Building better models is humankind’s defining activity. For better or worse, it’s made us who we are. The aforesaid “standard model” describes three of Nature’s four forces, and, by enabling us to predict their effects, allows us to tap sources of energy otherwise unavailable. The flip side of taming Nature’s power is that we may use it in ways that damage the planet and harm each other.
We learn modeling early, starting with Legos, dolls, and model trains. The fables we grow up with can be understood as models that show us how to behave. People fancy themselves as characters in video games, sometimes deploying an avatar, and can try out different behaviors vicariously without risking their own lives.
Scientists Francis Crick and James Watson modeled the double-stranded helical structure of the DNA molecule with Tinker Toys. There is a model of the San Francisco Bay—complete with miniature piers poking into the water, a scaled-down Golden Gate Bridge, and “tidal currents” propelled by pumps—that fills a warehouse in Sausalito, California. By studying it, scientists can anticipate the effects of proposed real-world alterations of the Bay.
Weather bureaus, using computers and mathematical models, provide weather forecasts. As everyone knows, the predictions are not always right, but they’re getting more accurate as the models are improved.
Experimenting with model planes in wind tunnels enabled the Wright brothers to build the aircraft they flew at Kitty Hawk. Even more significant than the plane they built was their pioneering use of modeling in engineering. Models enabled them to anticipate problems through trial and error without paying the price of crashing a piloted plane. Today, flight can be simulated on computers by representing both the airplane and the atmosphere in a mathematical model.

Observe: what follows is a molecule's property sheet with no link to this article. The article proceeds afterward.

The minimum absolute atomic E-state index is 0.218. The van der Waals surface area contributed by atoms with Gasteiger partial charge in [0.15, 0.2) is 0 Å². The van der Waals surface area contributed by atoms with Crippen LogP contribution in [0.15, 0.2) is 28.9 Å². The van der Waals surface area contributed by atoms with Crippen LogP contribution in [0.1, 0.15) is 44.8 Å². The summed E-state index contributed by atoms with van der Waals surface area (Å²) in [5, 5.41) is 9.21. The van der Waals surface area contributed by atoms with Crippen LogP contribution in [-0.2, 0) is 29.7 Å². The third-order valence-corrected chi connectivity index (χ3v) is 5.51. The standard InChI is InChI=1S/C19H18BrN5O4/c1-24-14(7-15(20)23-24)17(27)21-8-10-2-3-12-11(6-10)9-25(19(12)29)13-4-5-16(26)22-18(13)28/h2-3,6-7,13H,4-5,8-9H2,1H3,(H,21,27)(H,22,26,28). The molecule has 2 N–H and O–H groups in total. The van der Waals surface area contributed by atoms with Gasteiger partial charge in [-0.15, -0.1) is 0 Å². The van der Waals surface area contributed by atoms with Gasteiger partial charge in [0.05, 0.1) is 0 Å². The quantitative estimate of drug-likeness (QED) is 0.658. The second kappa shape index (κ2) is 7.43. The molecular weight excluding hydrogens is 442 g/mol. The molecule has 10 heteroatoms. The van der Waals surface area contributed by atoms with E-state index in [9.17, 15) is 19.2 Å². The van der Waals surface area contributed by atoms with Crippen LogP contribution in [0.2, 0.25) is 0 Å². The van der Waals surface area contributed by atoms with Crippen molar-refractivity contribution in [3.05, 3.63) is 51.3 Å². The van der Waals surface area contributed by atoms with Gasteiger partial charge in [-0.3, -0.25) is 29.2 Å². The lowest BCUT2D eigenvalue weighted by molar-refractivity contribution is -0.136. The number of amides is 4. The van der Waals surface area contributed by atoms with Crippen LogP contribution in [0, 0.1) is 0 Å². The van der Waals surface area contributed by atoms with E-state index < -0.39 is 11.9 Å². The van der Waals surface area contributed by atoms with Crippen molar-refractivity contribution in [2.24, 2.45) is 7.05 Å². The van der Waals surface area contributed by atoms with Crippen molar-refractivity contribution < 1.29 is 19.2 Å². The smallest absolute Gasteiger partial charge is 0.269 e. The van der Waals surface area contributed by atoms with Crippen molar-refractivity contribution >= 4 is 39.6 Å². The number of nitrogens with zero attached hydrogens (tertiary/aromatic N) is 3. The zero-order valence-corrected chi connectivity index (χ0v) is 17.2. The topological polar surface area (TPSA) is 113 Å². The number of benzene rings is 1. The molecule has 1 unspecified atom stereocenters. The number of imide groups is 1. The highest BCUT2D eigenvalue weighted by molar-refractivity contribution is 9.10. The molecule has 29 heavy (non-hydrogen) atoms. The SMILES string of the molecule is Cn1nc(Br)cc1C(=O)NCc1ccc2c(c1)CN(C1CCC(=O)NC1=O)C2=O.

Grand unifying models are the holy grail of every branch of science. In biology, Darwin’s theory of evolution by natural selection is such a model. In chemistry, it’s Mendeleyev’s periodic table of the elements. In geology, the theory of plate tectonics accounts for the earth’s principal geological features. Physicists are searching for a “theory of everything” (often abbreviated TOE) that, as Leon Lederman, a Nobel laureate in physics, picturesquely puts it, would “explain the entire universe in a single, simple formula that you can wear on your T-shirt.” One of these models is called string theory. Like all theories and models, string theory will ultimately live or die depending on whether its implications agree with observations.
Though much of science consists of building models, the use of models is hardly limited to science. Indeed, normative, prescriptive social models predate by millennia the descriptive and predictive nature models mentioned above. Beginning in the distant past, cultural codes of conduct—for example, the Ten Commandments—were used to regulate family and tribal relationships. Other examples of socio-political models include the theologies of religious institutions, organizational charts of universities, by-laws of corporations, and national constitutions.
Entrepreneurs and the venture capitalists who invest in their companies are guided by hypothetical plans—that is, models—that delineate scenarios based on various economic assumptions to chart a path to profitability. The governance models of nation-states range from the divine right of kings to fascism, communism, constitutional monarchies, and many sub-species of democracy. Sometimes users of social models actually lose sight of the difference between their models and reality. As Alan Greenspan, former Chairman of the Federal Reserve Bank, warns: “A surprising problem is that a number of economists are not able to distinguish between the models we construct and the real world.”
When we see parents, heroes, public figures, and fictional characters as “role models,” we’re using behavioral models to shape our own character.
To sum up, models are descriptive or prescriptive representations of the world and ourselves. Their functions include providing us with an identity, shaping our behavior, maintaining social order, and guiding our use of power. Modeling has made humans what we are and our success as a species depends on learning to use them wisely.
In the next post, we face the fact that despite our preference for fixity, models evolve.
Breaking Ranks: Dignity Is Not Negotiable